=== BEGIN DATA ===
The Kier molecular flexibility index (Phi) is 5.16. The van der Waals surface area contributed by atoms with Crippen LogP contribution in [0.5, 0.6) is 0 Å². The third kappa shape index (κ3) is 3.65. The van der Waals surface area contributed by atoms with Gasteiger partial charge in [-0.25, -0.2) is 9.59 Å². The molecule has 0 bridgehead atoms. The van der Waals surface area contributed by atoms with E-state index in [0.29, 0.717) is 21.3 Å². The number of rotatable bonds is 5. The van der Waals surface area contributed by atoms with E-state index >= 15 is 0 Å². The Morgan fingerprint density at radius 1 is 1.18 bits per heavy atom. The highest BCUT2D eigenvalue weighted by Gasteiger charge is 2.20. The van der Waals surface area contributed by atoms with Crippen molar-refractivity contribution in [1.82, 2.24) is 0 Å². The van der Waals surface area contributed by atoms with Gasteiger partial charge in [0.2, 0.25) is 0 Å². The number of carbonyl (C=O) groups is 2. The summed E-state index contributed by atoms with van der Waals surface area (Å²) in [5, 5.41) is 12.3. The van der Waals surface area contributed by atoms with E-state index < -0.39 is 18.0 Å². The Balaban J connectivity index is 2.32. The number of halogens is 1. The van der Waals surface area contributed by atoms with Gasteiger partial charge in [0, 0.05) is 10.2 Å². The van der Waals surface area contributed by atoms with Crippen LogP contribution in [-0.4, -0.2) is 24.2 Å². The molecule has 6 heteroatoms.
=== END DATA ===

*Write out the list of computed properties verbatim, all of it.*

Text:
The Kier molecular flexibility index (Phi) is 5.16. The van der Waals surface area contributed by atoms with Crippen LogP contribution in [0.5, 0.6) is 0 Å². The third kappa shape index (κ3) is 3.65. The van der Waals surface area contributed by atoms with Gasteiger partial charge in [-0.25, -0.2) is 9.59 Å². The molecule has 0 bridgehead atoms. The van der Waals surface area contributed by atoms with E-state index in [0.29, 0.717) is 21.3 Å². The number of rotatable bonds is 5. The van der Waals surface area contributed by atoms with E-state index >= 15 is 0 Å². The Morgan fingerprint density at radius 1 is 1.18 bits per heavy atom. The highest BCUT2D eigenvalue weighted by Gasteiger charge is 2.20. The van der Waals surface area contributed by atoms with Crippen molar-refractivity contribution in [1.82, 2.24) is 0 Å². The van der Waals surface area contributed by atoms with Gasteiger partial charge in [0.2, 0.25) is 0 Å². The number of carbonyl (C=O) groups is 2. The summed E-state index contributed by atoms with van der Waals surface area (Å²) in [5, 5.41) is 12.3. The van der Waals surface area contributed by atoms with E-state index < -0.39 is 18.0 Å². The Balaban J connectivity index is 2.32. The number of halogens is 1. The van der Waals surface area contributed by atoms with Gasteiger partial charge in [0, 0.05) is 10.2 Å². The van der Waals surface area contributed by atoms with Crippen LogP contribution in [-0.4, -0.2) is 24.2 Å². The molecule has 6 heteroatoms.